The mug of coffee sits beside me untouched as I reflect upon the year that passed by. While travel for photography was restricted mainly to Bandipur, Kabini and of course birding at home i.e. Forest Hills, few new places were explored purely for leisure.
Here’s to more travel, photography and exploration.
Soft light shone through the canopy of bamboo as one visitor after another came, made their presence felt, posed for photographs and went about their business (foraging).
Once the coast was clear, Mr. Red decided it was his turn to show off. The usually intimidated spurfowl walked in cautiously but soon settled himself after scanning the area to make sure no other dominating birds were around. As he posed in the lovely golden light, it allowed me to make a few frames as the red turned to gold.
A regular visitor to the photography hide, the red spurfowls rarely leave us disappointed. Stay tuned for more.
Living in the jungle comes with its own perks. One wakes up to the chirping birds, different ones in different seasons while some days one goes to sleep hearing the tiger roar somewhere. Some afternoons langurs go ballistic with their alarm calls and deer sipping water at the water hole break into a run. Amongst all these wildlife moving in and out of the property, there is a consistent visitor almost every evening and at times during the day. That’s the gentle giant! Whether in a group or solo, elephants come in and go as they please.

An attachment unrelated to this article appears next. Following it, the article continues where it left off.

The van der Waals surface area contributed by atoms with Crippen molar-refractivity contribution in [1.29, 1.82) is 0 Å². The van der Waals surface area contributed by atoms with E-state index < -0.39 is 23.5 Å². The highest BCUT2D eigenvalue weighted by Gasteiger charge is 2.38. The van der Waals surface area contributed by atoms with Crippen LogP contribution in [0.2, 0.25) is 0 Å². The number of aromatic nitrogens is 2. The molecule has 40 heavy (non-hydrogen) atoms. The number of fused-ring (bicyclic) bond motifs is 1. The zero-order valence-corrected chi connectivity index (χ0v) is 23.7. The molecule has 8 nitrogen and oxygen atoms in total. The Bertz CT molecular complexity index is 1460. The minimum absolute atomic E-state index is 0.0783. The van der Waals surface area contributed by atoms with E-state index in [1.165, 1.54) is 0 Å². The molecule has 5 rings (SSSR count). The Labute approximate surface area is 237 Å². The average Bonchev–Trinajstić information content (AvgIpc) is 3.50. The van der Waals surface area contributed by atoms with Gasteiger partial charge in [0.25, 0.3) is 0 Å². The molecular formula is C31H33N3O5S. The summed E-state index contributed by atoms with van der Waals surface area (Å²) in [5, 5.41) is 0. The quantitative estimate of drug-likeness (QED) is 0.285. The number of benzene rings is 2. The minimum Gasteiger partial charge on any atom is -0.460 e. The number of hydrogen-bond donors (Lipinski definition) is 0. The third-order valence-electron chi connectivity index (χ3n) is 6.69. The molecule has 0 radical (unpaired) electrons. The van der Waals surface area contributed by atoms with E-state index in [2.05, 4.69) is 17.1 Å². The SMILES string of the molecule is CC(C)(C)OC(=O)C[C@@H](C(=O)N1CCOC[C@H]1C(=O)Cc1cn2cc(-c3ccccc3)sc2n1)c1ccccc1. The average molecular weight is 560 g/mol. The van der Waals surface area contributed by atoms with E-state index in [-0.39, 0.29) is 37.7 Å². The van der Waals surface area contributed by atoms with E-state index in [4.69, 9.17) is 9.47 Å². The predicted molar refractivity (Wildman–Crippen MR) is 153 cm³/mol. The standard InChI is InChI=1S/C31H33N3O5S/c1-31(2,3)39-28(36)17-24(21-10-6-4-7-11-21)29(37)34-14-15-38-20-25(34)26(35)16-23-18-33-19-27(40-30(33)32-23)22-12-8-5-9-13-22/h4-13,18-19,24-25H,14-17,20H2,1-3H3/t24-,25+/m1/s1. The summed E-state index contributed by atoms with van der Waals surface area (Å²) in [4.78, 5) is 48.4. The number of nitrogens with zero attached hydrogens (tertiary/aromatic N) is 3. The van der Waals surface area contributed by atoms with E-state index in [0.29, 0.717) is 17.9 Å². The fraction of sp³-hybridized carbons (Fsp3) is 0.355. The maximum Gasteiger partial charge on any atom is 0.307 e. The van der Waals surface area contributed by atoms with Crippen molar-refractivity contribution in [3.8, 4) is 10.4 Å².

Despite the three long decades of residing here, every time an elephant comes by, it leaves the onlookers in total awe. The graceful walk, the patient grazing, the gentle eyes and the stoic appearance… they never cease to amaze me each and every time I see them.
Yesterday was celebrated as World Elephant Day. At home, we celebrate elephants whenever they wish to be celebrated. All they do is walk in and start the party!!
A beautiful green coat, a striking red beak and an exotic blue patch on the throat sums up this little birdie.
Preparing myself for the parrot’s visit to the fruiting Singapore cherry tree, I got myself in position and waited. Sure enough a parrot landed on the tree and got to business right away. Hanging like a bat, the parrot proceeded to feast on ripe cherries.
It is indeed a beautiful sight to see these parrots negotiate branches carefully, hang upside down and feeding. The Vernal Hanging Parrot is one of my favorite birds!
Images shot with: Canon 40D + Sigma 500 f4.5, Feature image with 40D and 300 2.8 + 2x TC
Mosquitos were feasting on me as I waited in the birding hide for the brown-cheeked fulvetta. A number of these skittish birds were occasional visitors. The drying river bed few metres away from the hide worked in my favour. Evening sessions which were usually non-productive started attracting birds due to water availability at the bird bath.
Few fulvettas appeared cautiously, took a dip in the bath and left. A white-rumped shama would disappear somewhere behind, only to perch on a stump few minutes later and dry itself. An old bird bath that was removed and left behind the perches had collected water and was hosting birds! Must bring that bird bath to the front, I made a mental note.